Lead study author Dr Keming Yang, a Durham University sociologist who hails from China’s third largest city, Tianjin, said: “While economic development has brought many benefits for China, such as money, increased political power and better standards of living, loneliness is one of its negative effects.

“Mao has been roundly criticised for many aspects of his leadership but - like it or not - the way the society was structured at the time effectively provided opportunities for a high level of social interaction, either good or bad.

“There was a lack of competition and a slower pace of life where people had more control over their schedule. Members of the community tended to attend long meetings where they would talk to others about not merely business but personal issues as well.”

But the study authors point out that more detailed research is needed to obtain a more accurate picture outlining the extent of the loneliness problem: Dr Yang added: “While concentrating on economic advancement it is easy to ignore the wider social effects of a richer but more competitive society.

“Experience of capitalist societies to date suggests it is very likely that many other sections of the population, especially young people who are under huge amounts of pressure at school and home, are feeling the same sense of isolation.”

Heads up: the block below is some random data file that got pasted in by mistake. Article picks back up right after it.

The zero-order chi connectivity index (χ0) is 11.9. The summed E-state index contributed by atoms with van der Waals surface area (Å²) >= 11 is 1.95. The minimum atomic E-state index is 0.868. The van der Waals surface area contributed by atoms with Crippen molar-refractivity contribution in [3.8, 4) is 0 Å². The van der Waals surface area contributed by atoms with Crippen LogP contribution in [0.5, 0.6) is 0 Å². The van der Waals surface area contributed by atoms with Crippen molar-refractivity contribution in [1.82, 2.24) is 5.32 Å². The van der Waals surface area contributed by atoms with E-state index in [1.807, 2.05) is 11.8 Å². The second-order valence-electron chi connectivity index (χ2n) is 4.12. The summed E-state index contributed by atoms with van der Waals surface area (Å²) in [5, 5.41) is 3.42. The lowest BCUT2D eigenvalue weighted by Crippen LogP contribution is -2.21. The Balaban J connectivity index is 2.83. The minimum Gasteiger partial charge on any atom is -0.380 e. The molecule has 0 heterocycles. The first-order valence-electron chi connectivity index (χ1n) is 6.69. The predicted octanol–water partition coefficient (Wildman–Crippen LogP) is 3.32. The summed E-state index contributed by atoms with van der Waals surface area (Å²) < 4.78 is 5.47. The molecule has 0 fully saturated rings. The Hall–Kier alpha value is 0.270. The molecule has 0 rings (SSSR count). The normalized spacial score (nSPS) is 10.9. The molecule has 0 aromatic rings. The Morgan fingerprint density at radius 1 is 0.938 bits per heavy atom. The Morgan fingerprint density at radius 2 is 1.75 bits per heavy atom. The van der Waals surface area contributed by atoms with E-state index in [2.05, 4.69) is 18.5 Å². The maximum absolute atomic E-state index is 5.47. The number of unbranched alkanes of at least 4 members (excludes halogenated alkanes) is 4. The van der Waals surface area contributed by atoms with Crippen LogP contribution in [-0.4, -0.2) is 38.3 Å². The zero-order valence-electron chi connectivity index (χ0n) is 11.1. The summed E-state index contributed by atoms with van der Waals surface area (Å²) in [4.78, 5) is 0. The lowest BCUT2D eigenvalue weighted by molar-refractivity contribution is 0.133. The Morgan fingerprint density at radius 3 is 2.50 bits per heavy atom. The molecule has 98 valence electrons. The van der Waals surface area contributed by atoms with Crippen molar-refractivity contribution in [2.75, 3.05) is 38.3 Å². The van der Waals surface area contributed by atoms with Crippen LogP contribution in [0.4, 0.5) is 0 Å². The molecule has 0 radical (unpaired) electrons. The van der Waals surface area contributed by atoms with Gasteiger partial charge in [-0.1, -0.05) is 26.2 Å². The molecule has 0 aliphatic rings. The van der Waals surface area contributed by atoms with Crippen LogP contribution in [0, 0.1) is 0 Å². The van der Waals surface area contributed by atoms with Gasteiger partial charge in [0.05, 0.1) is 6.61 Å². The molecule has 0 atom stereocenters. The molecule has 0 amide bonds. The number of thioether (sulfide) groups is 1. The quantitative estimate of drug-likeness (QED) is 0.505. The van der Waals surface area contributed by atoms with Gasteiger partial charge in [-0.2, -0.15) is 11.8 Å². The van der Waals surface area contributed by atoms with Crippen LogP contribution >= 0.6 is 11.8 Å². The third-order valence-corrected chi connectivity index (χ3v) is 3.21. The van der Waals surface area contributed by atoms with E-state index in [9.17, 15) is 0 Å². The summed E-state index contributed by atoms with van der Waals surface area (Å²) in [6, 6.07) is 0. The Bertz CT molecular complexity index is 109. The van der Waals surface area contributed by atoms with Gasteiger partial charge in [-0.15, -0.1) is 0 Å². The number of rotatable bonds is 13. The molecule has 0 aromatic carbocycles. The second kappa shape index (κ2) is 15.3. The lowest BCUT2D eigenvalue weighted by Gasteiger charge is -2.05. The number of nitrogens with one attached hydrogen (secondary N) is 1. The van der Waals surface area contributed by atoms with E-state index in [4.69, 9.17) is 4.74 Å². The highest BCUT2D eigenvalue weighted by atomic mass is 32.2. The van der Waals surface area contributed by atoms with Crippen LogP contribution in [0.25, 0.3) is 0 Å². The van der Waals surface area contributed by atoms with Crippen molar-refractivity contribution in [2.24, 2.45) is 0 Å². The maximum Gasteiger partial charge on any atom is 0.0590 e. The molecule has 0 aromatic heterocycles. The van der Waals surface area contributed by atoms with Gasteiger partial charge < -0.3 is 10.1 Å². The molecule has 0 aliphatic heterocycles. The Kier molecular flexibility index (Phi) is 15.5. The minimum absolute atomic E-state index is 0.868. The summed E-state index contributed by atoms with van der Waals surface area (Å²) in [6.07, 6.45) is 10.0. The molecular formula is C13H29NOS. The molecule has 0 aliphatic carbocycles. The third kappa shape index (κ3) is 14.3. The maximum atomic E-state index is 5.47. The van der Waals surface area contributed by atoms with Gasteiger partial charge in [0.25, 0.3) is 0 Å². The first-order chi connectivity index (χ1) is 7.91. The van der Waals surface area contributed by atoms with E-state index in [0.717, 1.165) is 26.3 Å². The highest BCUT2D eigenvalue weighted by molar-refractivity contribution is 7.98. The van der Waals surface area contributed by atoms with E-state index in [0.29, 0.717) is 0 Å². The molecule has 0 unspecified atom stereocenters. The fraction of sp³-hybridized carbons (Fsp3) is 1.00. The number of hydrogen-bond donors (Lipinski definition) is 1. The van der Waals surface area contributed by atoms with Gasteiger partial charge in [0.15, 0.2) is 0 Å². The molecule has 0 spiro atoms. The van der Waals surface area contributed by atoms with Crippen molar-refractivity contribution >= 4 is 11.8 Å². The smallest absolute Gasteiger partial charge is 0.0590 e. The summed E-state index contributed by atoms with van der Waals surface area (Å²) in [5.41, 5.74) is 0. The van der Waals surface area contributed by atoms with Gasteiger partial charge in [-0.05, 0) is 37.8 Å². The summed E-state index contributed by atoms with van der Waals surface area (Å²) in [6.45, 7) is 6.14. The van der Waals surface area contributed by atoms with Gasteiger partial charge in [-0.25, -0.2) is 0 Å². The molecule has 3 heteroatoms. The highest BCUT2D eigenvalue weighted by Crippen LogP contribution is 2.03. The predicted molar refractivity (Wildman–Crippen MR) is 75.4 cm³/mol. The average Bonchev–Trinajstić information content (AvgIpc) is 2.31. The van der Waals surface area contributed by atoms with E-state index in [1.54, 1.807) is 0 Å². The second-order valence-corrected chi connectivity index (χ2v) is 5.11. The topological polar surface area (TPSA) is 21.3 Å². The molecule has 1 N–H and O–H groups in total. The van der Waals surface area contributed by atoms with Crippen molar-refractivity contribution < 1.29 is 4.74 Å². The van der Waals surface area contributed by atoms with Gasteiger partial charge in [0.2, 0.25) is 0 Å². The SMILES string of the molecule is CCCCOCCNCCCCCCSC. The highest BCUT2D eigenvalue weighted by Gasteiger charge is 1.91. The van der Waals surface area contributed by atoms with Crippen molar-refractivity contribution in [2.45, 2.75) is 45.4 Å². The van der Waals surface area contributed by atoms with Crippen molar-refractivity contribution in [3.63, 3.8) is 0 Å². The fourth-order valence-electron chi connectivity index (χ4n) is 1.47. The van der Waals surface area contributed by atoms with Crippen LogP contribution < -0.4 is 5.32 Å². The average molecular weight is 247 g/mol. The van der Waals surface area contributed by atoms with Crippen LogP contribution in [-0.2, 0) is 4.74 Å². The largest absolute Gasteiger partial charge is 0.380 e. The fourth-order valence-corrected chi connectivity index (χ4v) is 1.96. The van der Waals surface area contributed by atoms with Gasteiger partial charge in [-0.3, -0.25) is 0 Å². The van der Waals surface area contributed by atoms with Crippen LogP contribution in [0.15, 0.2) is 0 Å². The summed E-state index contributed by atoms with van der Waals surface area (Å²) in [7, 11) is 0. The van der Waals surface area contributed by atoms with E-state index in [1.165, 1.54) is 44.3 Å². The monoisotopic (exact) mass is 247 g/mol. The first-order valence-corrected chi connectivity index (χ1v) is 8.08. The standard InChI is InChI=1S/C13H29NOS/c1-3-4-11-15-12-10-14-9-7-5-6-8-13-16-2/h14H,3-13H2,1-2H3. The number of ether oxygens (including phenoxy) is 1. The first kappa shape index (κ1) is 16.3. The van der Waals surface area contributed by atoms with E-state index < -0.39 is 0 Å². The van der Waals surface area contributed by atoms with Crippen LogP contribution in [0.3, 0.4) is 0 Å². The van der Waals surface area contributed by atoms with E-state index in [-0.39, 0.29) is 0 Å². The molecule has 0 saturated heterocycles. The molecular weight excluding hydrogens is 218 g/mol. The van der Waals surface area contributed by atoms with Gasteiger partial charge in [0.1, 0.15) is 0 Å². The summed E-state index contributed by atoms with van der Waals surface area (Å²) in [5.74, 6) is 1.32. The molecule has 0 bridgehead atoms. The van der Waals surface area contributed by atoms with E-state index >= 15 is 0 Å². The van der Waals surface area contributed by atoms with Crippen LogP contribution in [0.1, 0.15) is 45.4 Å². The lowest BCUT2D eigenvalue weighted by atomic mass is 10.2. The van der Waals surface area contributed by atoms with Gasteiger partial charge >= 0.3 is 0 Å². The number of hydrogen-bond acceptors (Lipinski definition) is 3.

Co-author Professor Christina Victor, of the University of Reading, said: “Levels of loneliness in China are now comparable, or higher than, those observed in Western Europe; therefore, this is not just a problem seen in developed countries.”

Dr Yang said a potential solution for the Chinese authorities to tackle loneliness in the old was to ensure the local community played a greater role in engaging older people in social and group activities, although this would require some financial support.

Footnote:

(1) The surveys used for the study were the Survey of the Support System for the Elderly in China (1992) and the Survey of the Aged Population in China (2,000). Differences in the design of the two studies mean they can not be used as an exact comparison but they are the best statistical indication to date of the problem of loneliness.


Story Source:

The above story is based on materials provided by Durham University. Note: Materials may be edited for content and length.


Cite This Page:

Durham University. "Many Of China’s 140 Million Old People Find The Crowd To Be Lonely." ScienceDaily. ScienceDaily, 21 January 2009. <www.sciencedaily.com/releases/2009/01/090121092405.htm>.
Durham University. (2009, January 21). Many Of China’s 140 Million Old People Find The Crowd To Be Lonely. ScienceDaily. Retrieved November 28, 2014 from www.sciencedaily.com/releases/2009/01/090121092405.htm